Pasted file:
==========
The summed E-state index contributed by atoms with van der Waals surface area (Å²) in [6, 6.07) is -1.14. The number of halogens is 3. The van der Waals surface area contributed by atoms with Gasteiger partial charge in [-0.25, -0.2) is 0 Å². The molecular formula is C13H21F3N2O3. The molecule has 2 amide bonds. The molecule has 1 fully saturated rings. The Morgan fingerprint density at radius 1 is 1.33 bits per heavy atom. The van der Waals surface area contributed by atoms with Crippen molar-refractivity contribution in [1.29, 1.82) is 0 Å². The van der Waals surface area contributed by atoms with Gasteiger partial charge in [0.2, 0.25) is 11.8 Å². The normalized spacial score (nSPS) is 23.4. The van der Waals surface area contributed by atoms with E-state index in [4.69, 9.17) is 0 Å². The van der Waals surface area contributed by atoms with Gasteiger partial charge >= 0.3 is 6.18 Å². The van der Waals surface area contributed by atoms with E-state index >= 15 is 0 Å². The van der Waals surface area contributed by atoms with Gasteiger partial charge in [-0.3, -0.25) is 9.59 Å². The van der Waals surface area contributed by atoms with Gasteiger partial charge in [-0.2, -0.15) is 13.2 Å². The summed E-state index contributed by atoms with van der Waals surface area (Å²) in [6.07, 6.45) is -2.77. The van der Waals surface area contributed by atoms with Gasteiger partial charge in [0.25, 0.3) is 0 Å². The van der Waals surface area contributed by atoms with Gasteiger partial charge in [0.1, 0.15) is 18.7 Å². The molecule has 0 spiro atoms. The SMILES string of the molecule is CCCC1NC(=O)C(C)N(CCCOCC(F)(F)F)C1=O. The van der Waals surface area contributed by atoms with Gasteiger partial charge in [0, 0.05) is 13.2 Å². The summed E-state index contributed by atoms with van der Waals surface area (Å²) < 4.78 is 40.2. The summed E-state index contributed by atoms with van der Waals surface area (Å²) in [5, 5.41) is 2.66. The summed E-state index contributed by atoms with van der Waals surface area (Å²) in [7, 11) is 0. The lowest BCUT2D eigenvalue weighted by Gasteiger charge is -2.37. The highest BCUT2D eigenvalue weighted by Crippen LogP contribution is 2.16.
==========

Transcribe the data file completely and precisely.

The summed E-state index contributed by atoms with van der Waals surface area (Å²) in [6, 6.07) is -1.14. The number of halogens is 3. The van der Waals surface area contributed by atoms with Gasteiger partial charge in [-0.25, -0.2) is 0 Å². The molecular formula is C13H21F3N2O3. The molecule has 2 amide bonds. The molecule has 1 fully saturated rings. The Morgan fingerprint density at radius 1 is 1.33 bits per heavy atom. The van der Waals surface area contributed by atoms with Crippen molar-refractivity contribution in [1.29, 1.82) is 0 Å². The van der Waals surface area contributed by atoms with Gasteiger partial charge in [0.2, 0.25) is 11.8 Å². The normalized spacial score (nSPS) is 23.4. The van der Waals surface area contributed by atoms with E-state index in [4.69, 9.17) is 0 Å². The van der Waals surface area contributed by atoms with Gasteiger partial charge >= 0.3 is 6.18 Å². The van der Waals surface area contributed by atoms with E-state index >= 15 is 0 Å². The van der Waals surface area contributed by atoms with Gasteiger partial charge in [-0.3, -0.25) is 9.59 Å². The van der Waals surface area contributed by atoms with Gasteiger partial charge in [-0.2, -0.15) is 13.2 Å². The summed E-state index contributed by atoms with van der Waals surface area (Å²) in [6.07, 6.45) is -2.77. The van der Waals surface area contributed by atoms with Gasteiger partial charge in [0.25, 0.3) is 0 Å². The van der Waals surface area contributed by atoms with Gasteiger partial charge in [0.1, 0.15) is 18.7 Å². The molecule has 0 spiro atoms. The SMILES string of the molecule is CCCC1NC(=O)C(C)N(CCCOCC(F)(F)F)C1=O. The van der Waals surface area contributed by atoms with Gasteiger partial charge in [0, 0.05) is 13.2 Å². The summed E-state index contributed by atoms with van der Waals surface area (Å²) < 4.78 is 40.2. The summed E-state index contributed by atoms with van der Waals surface area (Å²) in [5, 5.41) is 2.66. The summed E-state index contributed by atoms with van der Waals surface area (Å²) in [7, 11) is 0. The lowest BCUT2D eigenvalue weighted by Gasteiger charge is -2.37. The highest BCUT2D eigenvalue weighted by Crippen LogP contribution is 2.16.